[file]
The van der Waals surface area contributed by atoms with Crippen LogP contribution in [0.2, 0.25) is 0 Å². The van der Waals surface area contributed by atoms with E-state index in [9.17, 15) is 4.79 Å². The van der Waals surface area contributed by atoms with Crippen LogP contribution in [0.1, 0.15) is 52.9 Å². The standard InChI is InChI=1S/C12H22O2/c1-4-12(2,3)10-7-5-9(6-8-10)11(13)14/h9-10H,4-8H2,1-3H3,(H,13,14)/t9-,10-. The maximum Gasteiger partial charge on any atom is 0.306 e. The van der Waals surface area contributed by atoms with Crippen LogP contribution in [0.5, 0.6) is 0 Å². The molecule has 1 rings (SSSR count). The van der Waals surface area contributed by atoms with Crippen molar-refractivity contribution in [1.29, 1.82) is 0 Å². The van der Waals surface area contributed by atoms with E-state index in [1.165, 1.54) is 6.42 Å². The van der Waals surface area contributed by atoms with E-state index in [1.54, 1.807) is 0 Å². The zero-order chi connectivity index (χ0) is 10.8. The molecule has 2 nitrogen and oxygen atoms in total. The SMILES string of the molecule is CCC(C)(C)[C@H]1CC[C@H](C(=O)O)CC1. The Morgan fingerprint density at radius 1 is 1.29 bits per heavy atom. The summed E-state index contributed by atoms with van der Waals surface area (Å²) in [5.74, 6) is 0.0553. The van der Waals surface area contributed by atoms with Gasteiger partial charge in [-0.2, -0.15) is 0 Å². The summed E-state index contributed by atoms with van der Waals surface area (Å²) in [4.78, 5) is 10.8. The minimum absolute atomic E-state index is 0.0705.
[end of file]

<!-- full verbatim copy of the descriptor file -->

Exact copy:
The van der Waals surface area contributed by atoms with Crippen LogP contribution in [0.2, 0.25) is 0 Å². The van der Waals surface area contributed by atoms with E-state index in [9.17, 15) is 4.79 Å². The van der Waals surface area contributed by atoms with Crippen LogP contribution in [0.1, 0.15) is 52.9 Å². The standard InChI is InChI=1S/C12H22O2/c1-4-12(2,3)10-7-5-9(6-8-10)11(13)14/h9-10H,4-8H2,1-3H3,(H,13,14)/t9-,10-. The maximum Gasteiger partial charge on any atom is 0.306 e. The van der Waals surface area contributed by atoms with Crippen LogP contribution in [0.5, 0.6) is 0 Å². The molecule has 1 rings (SSSR count). The van der Waals surface area contributed by atoms with Crippen molar-refractivity contribution in [1.29, 1.82) is 0 Å². The van der Waals surface area contributed by atoms with E-state index in [1.165, 1.54) is 6.42 Å². The van der Waals surface area contributed by atoms with E-state index in [1.54, 1.807) is 0 Å². The zero-order chi connectivity index (χ0) is 10.8. The molecule has 2 nitrogen and oxygen atoms in total. The SMILES string of the molecule is CCC(C)(C)[C@H]1CC[C@H](C(=O)O)CC1. The Morgan fingerprint density at radius 1 is 1.29 bits per heavy atom. The summed E-state index contributed by atoms with van der Waals surface area (Å²) in [5.74, 6) is 0.0553. The van der Waals surface area contributed by atoms with Gasteiger partial charge in [-0.2, -0.15) is 0 Å². The summed E-state index contributed by atoms with van der Waals surface area (Å²) in [4.78, 5) is 10.8. The minimum absolute atomic E-state index is 0.0705.